Study performed at the Veterinary Applied Laparoscopic Training (VALT) laboratory, Washington State University.
Original Article - Research
A Biomechanical Study of Laparoscopic 4S-Modified Roeder and Weston Knot Strength in 3–0 Polyglactin 910 and 3–0 Polydioxanone
Article first published online: 5 DEC 2012
© Copyright 2012 by The American College of Veterinary Surgeons
Volume 42, Issue 2, pages 198–204, February 2013
How to Cite
Fugazzi, R. W., Fransson, B. A., Curran, K. M., Davis, H. M. and Gay, J. M. (2013), A Biomechanical Study of Laparoscopic 4S-Modified Roeder and Weston Knot Strength in 3–0 Polyglactin 910 and 3–0 Polydioxanone. Veterinary Surgery, 42: 198–204. doi: 10.1111/j.1532-950X.2012.01076.x
Presented in part at the WSU College of Veterinary Medicine Student Research Symposium, October 20, 2009.
- Issue published online: 6 FEB 2013
- Article first published online: 5 DEC 2012
- Manuscript Accepted: OCT 2012
- Manuscript Received: APR 2012
- WSU College of Veterinary Medicine Summer Research Fellowship Program awards
To (1) evaluate biomechanical strength of 4 different laparoscopic knots using 2 suture types, and (2) evaluate carotid artery ligature bursting pressure of 2 knots using a single suture type.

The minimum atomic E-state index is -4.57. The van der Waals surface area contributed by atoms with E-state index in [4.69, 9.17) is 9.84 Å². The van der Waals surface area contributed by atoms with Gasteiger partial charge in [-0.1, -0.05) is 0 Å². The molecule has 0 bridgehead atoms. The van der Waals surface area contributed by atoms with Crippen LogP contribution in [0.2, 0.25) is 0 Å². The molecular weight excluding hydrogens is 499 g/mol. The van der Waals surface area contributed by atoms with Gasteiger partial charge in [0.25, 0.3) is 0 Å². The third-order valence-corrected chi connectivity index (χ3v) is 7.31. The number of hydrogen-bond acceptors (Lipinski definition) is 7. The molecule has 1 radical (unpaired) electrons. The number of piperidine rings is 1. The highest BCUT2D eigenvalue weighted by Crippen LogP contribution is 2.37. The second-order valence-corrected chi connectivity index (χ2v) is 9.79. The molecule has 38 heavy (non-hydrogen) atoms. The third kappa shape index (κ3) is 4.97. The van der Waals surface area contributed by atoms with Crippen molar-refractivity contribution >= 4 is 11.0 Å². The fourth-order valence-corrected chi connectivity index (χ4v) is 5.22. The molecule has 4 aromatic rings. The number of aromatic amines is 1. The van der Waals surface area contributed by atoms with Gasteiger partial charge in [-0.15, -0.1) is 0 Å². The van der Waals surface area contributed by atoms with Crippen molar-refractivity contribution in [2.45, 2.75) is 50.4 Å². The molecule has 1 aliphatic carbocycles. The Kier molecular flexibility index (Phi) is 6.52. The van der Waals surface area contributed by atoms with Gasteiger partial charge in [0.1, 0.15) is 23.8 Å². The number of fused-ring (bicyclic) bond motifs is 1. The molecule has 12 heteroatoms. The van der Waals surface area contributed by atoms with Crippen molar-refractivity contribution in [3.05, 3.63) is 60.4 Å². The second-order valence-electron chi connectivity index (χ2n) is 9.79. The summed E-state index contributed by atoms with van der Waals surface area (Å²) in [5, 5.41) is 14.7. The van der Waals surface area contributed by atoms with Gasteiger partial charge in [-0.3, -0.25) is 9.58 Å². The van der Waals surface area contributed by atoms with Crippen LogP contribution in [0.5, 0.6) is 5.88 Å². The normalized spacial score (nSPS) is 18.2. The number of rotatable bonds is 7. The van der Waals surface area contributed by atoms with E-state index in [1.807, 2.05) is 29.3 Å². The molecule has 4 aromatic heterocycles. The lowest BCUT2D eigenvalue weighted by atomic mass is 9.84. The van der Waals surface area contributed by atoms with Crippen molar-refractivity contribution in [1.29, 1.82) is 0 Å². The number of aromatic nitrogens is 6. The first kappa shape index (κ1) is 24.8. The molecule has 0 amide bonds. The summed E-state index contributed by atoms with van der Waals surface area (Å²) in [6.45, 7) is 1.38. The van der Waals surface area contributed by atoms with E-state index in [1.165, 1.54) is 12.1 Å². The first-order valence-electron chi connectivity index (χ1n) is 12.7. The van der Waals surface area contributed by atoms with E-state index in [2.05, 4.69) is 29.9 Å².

Biomechanical materials testing.
Suture material (3–0 polydioxanone, 3–0 polyglactin 910).
Four knot types were tested: 4S-modified Roeder (4SMR) Weston plus 3 square throws (W3S); Weston plus 3 granny throws (W3G); and a 4 square throw knot as a control (control); 24 specimens of each knot type were tied with 3–0 polyglactin 910 and 24 of 3 knot types (4SMR, W3S, control) were tied with 3–0 polydioxanone. Suture loop constructs were tested to 3 mm displacement failure and ultimate failure. Carotid artery ligation bursting pressure was tested using 10 samples each of 4SMR and W3S knots with 3–0 polyglactin 910.
The W3S, W3G, and controls were similar. The 4SMR was similar to W3S using 3–0 PDS but the 4SMR had lower load to failure and greater elongation than the Weston using 3–0 polyglactin 910. The 4SMR had a higher slippage rate with 3–0 polyglactin 910. All ligatures withstood supraphysiologic pressures.
Surgeons using 3–0 polyglactin 910 should consider using the Weston knot with added throws during laparoscopic procedures.